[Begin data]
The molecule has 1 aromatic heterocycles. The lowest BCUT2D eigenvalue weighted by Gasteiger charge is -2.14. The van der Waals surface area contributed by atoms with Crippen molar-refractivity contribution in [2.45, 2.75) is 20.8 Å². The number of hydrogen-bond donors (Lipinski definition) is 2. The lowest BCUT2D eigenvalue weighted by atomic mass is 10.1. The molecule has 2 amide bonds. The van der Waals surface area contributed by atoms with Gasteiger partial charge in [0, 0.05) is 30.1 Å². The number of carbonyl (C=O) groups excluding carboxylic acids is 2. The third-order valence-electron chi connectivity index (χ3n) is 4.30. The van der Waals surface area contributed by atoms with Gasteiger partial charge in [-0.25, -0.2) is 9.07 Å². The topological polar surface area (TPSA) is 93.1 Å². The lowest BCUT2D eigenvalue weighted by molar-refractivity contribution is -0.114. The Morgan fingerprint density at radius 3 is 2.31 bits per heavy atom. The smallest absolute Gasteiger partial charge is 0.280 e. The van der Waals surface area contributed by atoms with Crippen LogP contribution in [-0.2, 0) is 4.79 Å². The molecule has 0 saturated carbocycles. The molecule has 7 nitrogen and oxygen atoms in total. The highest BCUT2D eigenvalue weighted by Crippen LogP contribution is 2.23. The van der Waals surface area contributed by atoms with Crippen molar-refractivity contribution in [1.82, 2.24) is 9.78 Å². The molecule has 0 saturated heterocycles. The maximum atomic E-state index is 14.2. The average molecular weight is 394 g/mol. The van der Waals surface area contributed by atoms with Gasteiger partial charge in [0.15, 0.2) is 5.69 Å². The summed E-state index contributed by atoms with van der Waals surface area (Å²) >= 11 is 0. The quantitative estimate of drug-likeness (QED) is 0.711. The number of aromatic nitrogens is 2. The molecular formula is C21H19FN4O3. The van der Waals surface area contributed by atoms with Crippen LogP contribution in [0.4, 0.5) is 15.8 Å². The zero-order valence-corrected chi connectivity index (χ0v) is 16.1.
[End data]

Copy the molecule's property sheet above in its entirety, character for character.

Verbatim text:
The molecule has 1 aromatic heterocycles. The lowest BCUT2D eigenvalue weighted by Gasteiger charge is -2.14. The van der Waals surface area contributed by atoms with Crippen molar-refractivity contribution in [2.45, 2.75) is 20.8 Å². The number of hydrogen-bond donors (Lipinski definition) is 2. The lowest BCUT2D eigenvalue weighted by atomic mass is 10.1. The molecule has 2 amide bonds. The van der Waals surface area contributed by atoms with Gasteiger partial charge in [0, 0.05) is 30.1 Å². The number of carbonyl (C=O) groups excluding carboxylic acids is 2. The third-order valence-electron chi connectivity index (χ3n) is 4.30. The van der Waals surface area contributed by atoms with Gasteiger partial charge in [-0.25, -0.2) is 9.07 Å². The topological polar surface area (TPSA) is 93.1 Å². The lowest BCUT2D eigenvalue weighted by molar-refractivity contribution is -0.114. The Morgan fingerprint density at radius 3 is 2.31 bits per heavy atom. The smallest absolute Gasteiger partial charge is 0.280 e. The van der Waals surface area contributed by atoms with Crippen LogP contribution in [-0.2, 0) is 4.79 Å². The molecule has 0 saturated carbocycles. The molecule has 7 nitrogen and oxygen atoms in total. The highest BCUT2D eigenvalue weighted by Crippen LogP contribution is 2.23. The van der Waals surface area contributed by atoms with Crippen molar-refractivity contribution in [1.82, 2.24) is 9.78 Å². The molecule has 0 saturated heterocycles. The maximum atomic E-state index is 14.2. The average molecular weight is 394 g/mol. The van der Waals surface area contributed by atoms with Gasteiger partial charge in [0.15, 0.2) is 5.69 Å². The summed E-state index contributed by atoms with van der Waals surface area (Å²) >= 11 is 0. The quantitative estimate of drug-likeness (QED) is 0.711. The number of aromatic nitrogens is 2. The molecular formula is C21H19FN4O3. The van der Waals surface area contributed by atoms with Crippen LogP contribution in [0.4, 0.5) is 15.8 Å². The zero-order valence-corrected chi connectivity index (χ0v) is 16.1.